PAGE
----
Hartmut Ziebs, president of the German fire brigade association (DFV), has stepped down after claiming that he suffered weeks of abuse because he warned that the fire brigade might be undermined by far-right movements.
Ziebs made the announcement at a meeting of the association of fire brigades in North Rhine-Westphalia (VdF-NRW) in Wuppertal on Saturday, the association revealed in a statement. He blamed his decision on continued intrigues and obstruction of his work, according to the DPA news agency.
Caught in a long-running acrimonious row with the DFV’s presidential council, Ziebs called on all the vice-presidents to resign with him and not to replace him. “The only way to lead the DFV out of the worst crisis in its history is through a complete new beginning,” he said.
“The limit of what I can expect my family to take has long since been overstepped,” he added, before telling his deputies: “Clear the way, like I have, for a real new beginning at the DFV, which is only possible with the resignation of all of us.”
AfD supporters in the fire brigade
The rumbling row within the association became public in mid-November, when five of the seven vice-presidents called on Ziebs to resign after he allegedly linked prominent DFV leaders with the far-right Alternative for Germany (AfD) party.
Ziebs, a member of the center-right Christian Democratic Union (CDU), told journalist Dorothee Torebko at the time that he considered the “partially right-wing nationalist tendencies in the AfD” a “threat to democracy,” and that “it would be dramatic if the fire brigade slipped into that.” He then said that Michael Klein, head of the DFV in Rhineland-Palatinate, had called on local fire brigades to ask for donations from the AfD.
As the taz newspaper reported, Klein vehemently denied this, and embarked on a legal battle against Ziebs, demanding up to €500,000 ($556,000) in compensation. The row culminated in a crisis meeting in early November, when the five vice-presidents demanded Ziebs resign, and he refused.
But the vice-presidents also attempted to clarify their position in a further statement, saying they too were “very clearly and unambiguously against racism, intolerance, discrimination and xenophobia and right-wing radicalism as well as parties on that spectrum.”
Ziebs also tried to deescalate the row somewhat in early December, when he told Der Spiegel that he did not accuse the DFV council of harboring far-right sympathies and had no “concrete evidence” of far-right tendencies in the fire brigade. He said he had only sought to warn against infiltration. He added that his criticism of the AfD was limited to the right-wing nationalist tendencies within it, not the party itself.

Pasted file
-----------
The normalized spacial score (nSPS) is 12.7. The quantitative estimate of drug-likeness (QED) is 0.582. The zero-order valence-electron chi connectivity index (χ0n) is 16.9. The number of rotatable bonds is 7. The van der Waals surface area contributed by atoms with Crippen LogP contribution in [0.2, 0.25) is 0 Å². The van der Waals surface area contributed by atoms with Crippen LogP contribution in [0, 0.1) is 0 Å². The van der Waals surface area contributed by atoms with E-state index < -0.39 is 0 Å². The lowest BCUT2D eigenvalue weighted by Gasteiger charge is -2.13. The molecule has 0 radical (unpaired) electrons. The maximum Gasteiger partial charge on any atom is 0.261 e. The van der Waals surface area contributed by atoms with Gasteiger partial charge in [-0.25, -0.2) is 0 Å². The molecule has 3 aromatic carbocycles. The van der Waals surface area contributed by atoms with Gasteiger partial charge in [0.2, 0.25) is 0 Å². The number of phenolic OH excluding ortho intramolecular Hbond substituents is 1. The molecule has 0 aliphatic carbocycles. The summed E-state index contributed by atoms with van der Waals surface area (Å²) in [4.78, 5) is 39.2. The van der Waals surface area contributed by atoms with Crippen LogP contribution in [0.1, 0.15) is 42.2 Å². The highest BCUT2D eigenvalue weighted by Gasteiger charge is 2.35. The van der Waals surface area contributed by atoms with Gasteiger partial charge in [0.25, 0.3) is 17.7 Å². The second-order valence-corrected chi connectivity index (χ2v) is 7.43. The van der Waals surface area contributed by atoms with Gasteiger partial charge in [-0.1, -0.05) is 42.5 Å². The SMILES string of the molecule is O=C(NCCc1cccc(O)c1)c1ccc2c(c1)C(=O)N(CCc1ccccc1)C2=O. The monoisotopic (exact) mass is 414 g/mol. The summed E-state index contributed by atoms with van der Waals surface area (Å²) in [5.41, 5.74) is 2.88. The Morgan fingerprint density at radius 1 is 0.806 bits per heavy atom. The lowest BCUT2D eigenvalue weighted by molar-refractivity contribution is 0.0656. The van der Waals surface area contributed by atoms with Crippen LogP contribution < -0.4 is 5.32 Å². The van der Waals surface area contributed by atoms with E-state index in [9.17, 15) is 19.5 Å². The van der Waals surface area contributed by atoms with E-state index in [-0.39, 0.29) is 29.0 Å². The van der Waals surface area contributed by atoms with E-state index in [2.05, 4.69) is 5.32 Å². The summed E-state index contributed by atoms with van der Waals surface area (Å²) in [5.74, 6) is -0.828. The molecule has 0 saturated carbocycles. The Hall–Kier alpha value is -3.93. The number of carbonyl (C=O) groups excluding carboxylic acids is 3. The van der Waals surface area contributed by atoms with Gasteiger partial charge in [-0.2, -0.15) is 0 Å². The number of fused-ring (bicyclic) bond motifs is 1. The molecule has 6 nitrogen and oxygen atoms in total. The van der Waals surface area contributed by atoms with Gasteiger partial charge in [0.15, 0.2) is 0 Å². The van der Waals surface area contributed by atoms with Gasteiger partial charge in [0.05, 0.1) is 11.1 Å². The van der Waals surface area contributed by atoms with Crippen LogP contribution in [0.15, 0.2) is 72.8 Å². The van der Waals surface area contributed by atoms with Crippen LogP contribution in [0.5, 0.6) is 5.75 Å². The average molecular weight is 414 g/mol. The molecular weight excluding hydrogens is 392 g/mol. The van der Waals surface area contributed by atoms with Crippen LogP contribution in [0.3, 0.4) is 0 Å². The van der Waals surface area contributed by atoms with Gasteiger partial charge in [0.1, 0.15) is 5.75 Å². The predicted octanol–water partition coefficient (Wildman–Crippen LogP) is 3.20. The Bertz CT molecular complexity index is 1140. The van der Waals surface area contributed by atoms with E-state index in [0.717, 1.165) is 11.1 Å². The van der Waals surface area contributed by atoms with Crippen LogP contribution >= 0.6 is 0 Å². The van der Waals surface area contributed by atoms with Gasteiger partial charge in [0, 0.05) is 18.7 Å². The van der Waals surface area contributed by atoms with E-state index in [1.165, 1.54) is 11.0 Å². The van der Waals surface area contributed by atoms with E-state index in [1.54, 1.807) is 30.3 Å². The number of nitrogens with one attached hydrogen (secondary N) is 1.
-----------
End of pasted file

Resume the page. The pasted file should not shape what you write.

Nevertheless, he added that “there are certainly attempts from right-wing nationalists to find a foothold in our organization,” noting that a local fire brigade in the western region of Westerwald received criticism for inviting an AfD functionary to speak at an event. “Someone like that should not be given a platform in the fire brigade,” Ziebs told Der Spiegel.
As the row went public, Ziebs received at least two threatening emails, which are now being investigated by police. According to a report by the RND newspaper network, one email, which came from the email address of a voluntary fire brigade in the western city of Dortmund, called for Ziebs to be “whipped daily” and “chased into fires without protective equipment.” Another mail called the president “traitorous vermin.”
“Of course that makes me worried that something could really happen to me at home,” Ziebs told RND at the time. “Now when I take my dog for a walk in the dark, I do get an uneasy feeling.”
In response to the row, the AfD has criticized Ziebs for allegedly undermining the political neutrality of the fire brigade. “At the end of the day, what is important is that they can rely on each other in a serious situation, not that they have the same political views,” party spokesman Heiner Merz told RND in November.
The DFV represents some 1.3 million members of the German fire brigade, both voluntary and professional, and regularly sends representatives to political hearings in the German Parliament to represent the interests of fire officers. So far, Ziebs said, there have been no surveys of the political views among members.